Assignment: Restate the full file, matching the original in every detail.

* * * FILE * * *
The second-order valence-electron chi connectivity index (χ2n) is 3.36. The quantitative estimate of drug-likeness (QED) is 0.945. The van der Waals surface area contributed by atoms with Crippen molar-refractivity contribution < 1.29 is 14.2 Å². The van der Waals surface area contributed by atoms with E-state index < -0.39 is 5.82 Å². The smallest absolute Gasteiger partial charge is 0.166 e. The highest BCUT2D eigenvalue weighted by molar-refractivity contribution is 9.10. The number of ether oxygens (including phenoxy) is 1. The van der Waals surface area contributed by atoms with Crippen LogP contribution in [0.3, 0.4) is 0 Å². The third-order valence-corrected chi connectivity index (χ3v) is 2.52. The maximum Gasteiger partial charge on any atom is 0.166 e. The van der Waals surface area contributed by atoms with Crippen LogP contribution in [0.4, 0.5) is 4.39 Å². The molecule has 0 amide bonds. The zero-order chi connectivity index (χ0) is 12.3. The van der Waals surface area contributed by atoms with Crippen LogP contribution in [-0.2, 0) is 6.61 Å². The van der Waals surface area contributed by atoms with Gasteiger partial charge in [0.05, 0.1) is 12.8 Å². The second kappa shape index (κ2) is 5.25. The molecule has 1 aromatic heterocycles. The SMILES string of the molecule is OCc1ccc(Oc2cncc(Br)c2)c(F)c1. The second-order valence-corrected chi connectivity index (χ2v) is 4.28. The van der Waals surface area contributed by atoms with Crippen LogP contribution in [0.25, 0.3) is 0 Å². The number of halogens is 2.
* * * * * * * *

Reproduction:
The second-order valence-electron chi connectivity index (χ2n) is 3.36. The quantitative estimate of drug-likeness (QED) is 0.945. The van der Waals surface area contributed by atoms with Crippen molar-refractivity contribution < 1.29 is 14.2 Å². The van der Waals surface area contributed by atoms with E-state index < -0.39 is 5.82 Å². The smallest absolute Gasteiger partial charge is 0.166 e. The highest BCUT2D eigenvalue weighted by molar-refractivity contribution is 9.10. The number of ether oxygens (including phenoxy) is 1. The van der Waals surface area contributed by atoms with Crippen LogP contribution in [0.3, 0.4) is 0 Å². The third-order valence-corrected chi connectivity index (χ3v) is 2.52. The maximum Gasteiger partial charge on any atom is 0.166 e. The van der Waals surface area contributed by atoms with Crippen LogP contribution in [0.4, 0.5) is 4.39 Å². The molecule has 0 amide bonds. The zero-order chi connectivity index (χ0) is 12.3. The van der Waals surface area contributed by atoms with Crippen LogP contribution in [-0.2, 0) is 6.61 Å². The van der Waals surface area contributed by atoms with Gasteiger partial charge in [0.05, 0.1) is 12.8 Å². The second kappa shape index (κ2) is 5.25. The molecule has 1 aromatic heterocycles. The SMILES string of the molecule is OCc1ccc(Oc2cncc(Br)c2)c(F)c1. The second-order valence-corrected chi connectivity index (χ2v) is 4.28. The van der Waals surface area contributed by atoms with Crippen LogP contribution in [0.25, 0.3) is 0 Å². The number of halogens is 2.